The medical world has just completely changed. Welcome to ICD-10.
Every medical procedure, diagnosis and treatment you’ve had has been coded has been the same way since 1979. That’s the same year the Sony Walkman was invented.
Imagine if you saw someone walking around with one of those…no way, right? Same goes for medical codes – a lot has changed in the past 36 years!
The World Health Organization invented the ICD system, or the International Classification of Diseases. Now you get why it’s called ICD… who wants to spit out that mouthful all the time? It’s used by pretty much every health care provider you can imagine and by insurance companies to classify health problems and record them.
The U.S. has been using ICD-9, but we’ve pretty much run out of codes! We were one of the only countries that hadn’t moved on to ICD-10. Now medical coding will be the same worldwide, so if you get sick in London your records will match when you come home. Plus ICD-10 lets coders get specific – saying you broke your right arm rather than just your arm, for example.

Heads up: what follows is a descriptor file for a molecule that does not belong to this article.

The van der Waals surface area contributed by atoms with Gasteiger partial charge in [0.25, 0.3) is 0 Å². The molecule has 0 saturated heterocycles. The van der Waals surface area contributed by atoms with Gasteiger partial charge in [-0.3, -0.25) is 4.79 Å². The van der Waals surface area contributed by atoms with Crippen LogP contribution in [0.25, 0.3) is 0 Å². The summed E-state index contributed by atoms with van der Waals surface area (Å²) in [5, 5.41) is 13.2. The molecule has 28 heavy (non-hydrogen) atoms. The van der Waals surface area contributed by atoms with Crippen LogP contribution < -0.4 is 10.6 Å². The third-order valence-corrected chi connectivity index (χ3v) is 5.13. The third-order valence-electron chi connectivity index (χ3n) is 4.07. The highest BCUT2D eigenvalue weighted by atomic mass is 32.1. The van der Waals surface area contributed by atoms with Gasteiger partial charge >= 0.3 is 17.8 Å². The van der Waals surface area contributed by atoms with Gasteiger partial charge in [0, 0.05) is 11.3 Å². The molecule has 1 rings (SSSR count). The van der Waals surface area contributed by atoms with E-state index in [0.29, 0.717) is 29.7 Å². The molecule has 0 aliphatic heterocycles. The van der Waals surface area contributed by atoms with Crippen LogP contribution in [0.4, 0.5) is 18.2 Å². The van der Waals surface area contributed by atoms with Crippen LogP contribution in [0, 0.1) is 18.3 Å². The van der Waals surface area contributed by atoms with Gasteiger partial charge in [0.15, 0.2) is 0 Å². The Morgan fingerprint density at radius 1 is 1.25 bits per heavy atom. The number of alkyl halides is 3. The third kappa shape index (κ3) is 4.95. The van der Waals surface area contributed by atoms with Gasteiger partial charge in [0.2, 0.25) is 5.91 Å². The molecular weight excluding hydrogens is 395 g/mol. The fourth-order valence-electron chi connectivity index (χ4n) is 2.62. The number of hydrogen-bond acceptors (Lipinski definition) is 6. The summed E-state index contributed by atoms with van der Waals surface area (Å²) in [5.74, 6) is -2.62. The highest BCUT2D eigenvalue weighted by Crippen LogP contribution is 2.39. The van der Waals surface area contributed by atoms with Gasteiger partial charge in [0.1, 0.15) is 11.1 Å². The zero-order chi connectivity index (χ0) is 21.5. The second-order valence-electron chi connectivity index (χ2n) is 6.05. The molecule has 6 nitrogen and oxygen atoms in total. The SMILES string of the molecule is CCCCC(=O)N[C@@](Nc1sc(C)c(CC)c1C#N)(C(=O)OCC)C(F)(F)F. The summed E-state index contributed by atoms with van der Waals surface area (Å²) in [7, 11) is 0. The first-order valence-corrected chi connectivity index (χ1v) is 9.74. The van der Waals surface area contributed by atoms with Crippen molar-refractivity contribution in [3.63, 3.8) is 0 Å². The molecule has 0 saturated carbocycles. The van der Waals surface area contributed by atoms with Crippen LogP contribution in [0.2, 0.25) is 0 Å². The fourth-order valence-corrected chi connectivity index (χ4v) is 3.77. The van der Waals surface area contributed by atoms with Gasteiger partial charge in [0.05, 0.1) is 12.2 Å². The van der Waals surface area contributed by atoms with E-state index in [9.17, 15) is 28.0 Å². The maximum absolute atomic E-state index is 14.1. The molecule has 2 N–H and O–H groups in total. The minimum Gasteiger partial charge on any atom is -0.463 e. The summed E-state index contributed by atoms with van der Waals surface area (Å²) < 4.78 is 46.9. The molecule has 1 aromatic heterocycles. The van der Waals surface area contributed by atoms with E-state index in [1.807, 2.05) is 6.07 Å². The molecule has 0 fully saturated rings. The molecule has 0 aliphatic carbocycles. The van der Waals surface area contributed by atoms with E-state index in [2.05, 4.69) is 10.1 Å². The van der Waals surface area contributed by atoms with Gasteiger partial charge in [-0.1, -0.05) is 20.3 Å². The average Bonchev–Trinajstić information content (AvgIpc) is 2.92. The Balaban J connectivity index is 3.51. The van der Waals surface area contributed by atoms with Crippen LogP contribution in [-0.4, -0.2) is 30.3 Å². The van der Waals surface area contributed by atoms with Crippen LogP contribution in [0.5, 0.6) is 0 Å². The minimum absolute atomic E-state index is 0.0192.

Check this out…right now there are about 18,000 codes. Under ICD-10, there will be 142,000! That means there’s a TON more for medical billers and coders to learn. Don’t worry, they’ve been prepping for a while now. Carrington College has been teaching its medical billing and coding students ICD-10 since January.
There’s a lot more to know about the ICD-10 switch, and we’ve got you covered.
We’re breaking down:
This change impacts everybody, whether you work in the medical field or are a patient. It’s important you know what’s going on, so keep reading!